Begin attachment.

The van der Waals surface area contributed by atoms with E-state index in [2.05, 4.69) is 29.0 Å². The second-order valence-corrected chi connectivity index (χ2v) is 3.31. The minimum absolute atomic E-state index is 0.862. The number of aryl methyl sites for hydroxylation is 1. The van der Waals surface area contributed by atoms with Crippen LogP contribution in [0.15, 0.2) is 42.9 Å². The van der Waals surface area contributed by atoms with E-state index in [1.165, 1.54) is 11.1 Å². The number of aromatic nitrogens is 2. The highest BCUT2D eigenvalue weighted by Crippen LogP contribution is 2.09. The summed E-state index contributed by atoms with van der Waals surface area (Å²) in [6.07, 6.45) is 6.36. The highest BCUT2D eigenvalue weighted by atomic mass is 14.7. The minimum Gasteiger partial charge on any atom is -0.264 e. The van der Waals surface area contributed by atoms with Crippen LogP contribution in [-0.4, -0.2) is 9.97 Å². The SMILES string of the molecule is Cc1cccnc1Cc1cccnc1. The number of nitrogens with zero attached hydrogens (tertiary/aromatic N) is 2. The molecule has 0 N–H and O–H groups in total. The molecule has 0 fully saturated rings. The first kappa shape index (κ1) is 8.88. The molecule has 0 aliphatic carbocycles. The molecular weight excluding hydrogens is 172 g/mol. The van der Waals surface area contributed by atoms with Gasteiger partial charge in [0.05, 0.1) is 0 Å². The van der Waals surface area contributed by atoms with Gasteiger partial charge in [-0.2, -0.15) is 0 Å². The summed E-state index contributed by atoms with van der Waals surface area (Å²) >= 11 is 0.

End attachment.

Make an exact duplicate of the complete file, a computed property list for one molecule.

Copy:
The van der Waals surface area contributed by atoms with E-state index in [2.05, 4.69) is 29.0 Å². The second-order valence-corrected chi connectivity index (χ2v) is 3.31. The minimum absolute atomic E-state index is 0.862. The number of aryl methyl sites for hydroxylation is 1. The van der Waals surface area contributed by atoms with Crippen LogP contribution in [0.15, 0.2) is 42.9 Å². The van der Waals surface area contributed by atoms with E-state index in [1.165, 1.54) is 11.1 Å². The number of aromatic nitrogens is 2. The highest BCUT2D eigenvalue weighted by Crippen LogP contribution is 2.09. The summed E-state index contributed by atoms with van der Waals surface area (Å²) in [6.07, 6.45) is 6.36. The highest BCUT2D eigenvalue weighted by atomic mass is 14.7. The minimum Gasteiger partial charge on any atom is -0.264 e. The van der Waals surface area contributed by atoms with Crippen LogP contribution in [-0.4, -0.2) is 9.97 Å². The SMILES string of the molecule is Cc1cccnc1Cc1cccnc1. The number of nitrogens with zero attached hydrogens (tertiary/aromatic N) is 2. The molecule has 0 N–H and O–H groups in total. The molecule has 0 fully saturated rings. The first kappa shape index (κ1) is 8.88. The molecule has 0 aliphatic carbocycles. The molecular weight excluding hydrogens is 172 g/mol. The van der Waals surface area contributed by atoms with Gasteiger partial charge in [0.05, 0.1) is 0 Å². The van der Waals surface area contributed by atoms with Gasteiger partial charge in [-0.2, -0.15) is 0 Å². The summed E-state index contributed by atoms with van der Waals surface area (Å²) >= 11 is 0.